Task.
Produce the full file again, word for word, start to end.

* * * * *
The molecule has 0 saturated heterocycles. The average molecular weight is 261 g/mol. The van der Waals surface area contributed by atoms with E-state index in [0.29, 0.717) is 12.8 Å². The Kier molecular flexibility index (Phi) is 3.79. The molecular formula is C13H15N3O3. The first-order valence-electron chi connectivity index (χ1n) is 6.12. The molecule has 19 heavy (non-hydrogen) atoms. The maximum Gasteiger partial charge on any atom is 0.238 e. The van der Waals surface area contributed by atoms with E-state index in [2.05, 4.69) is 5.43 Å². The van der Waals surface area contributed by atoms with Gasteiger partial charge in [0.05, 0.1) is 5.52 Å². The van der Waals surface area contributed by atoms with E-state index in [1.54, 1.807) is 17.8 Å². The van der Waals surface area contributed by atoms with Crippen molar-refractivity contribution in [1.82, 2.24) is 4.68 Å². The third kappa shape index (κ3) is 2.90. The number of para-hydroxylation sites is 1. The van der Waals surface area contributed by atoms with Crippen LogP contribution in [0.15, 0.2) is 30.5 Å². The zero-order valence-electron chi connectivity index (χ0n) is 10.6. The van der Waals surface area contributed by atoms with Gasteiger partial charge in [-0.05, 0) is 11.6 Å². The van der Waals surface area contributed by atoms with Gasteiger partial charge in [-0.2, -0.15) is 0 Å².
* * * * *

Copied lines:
The molecule has 0 saturated heterocycles. The average molecular weight is 261 g/mol. The van der Waals surface area contributed by atoms with E-state index in [0.29, 0.717) is 12.8 Å². The Kier molecular flexibility index (Phi) is 3.79. The molecular formula is C13H15N3O3. The first-order valence-electron chi connectivity index (χ1n) is 6.12. The molecule has 19 heavy (non-hydrogen) atoms. The maximum Gasteiger partial charge on any atom is 0.238 e. The van der Waals surface area contributed by atoms with E-state index in [2.05, 4.69) is 5.43 Å². The van der Waals surface area contributed by atoms with Gasteiger partial charge in [0.05, 0.1) is 5.52 Å². The van der Waals surface area contributed by atoms with E-state index in [1.54, 1.807) is 17.8 Å². The van der Waals surface area contributed by atoms with Crippen molar-refractivity contribution in [1.82, 2.24) is 4.68 Å². The third kappa shape index (κ3) is 2.90. The number of para-hydroxylation sites is 1. The van der Waals surface area contributed by atoms with Crippen LogP contribution in [0.15, 0.2) is 30.5 Å². The zero-order valence-electron chi connectivity index (χ0n) is 10.6. The van der Waals surface area contributed by atoms with Gasteiger partial charge in [-0.05, 0) is 11.6 Å². The van der Waals surface area contributed by atoms with Gasteiger partial charge in [-0.2, -0.15) is 0 Å².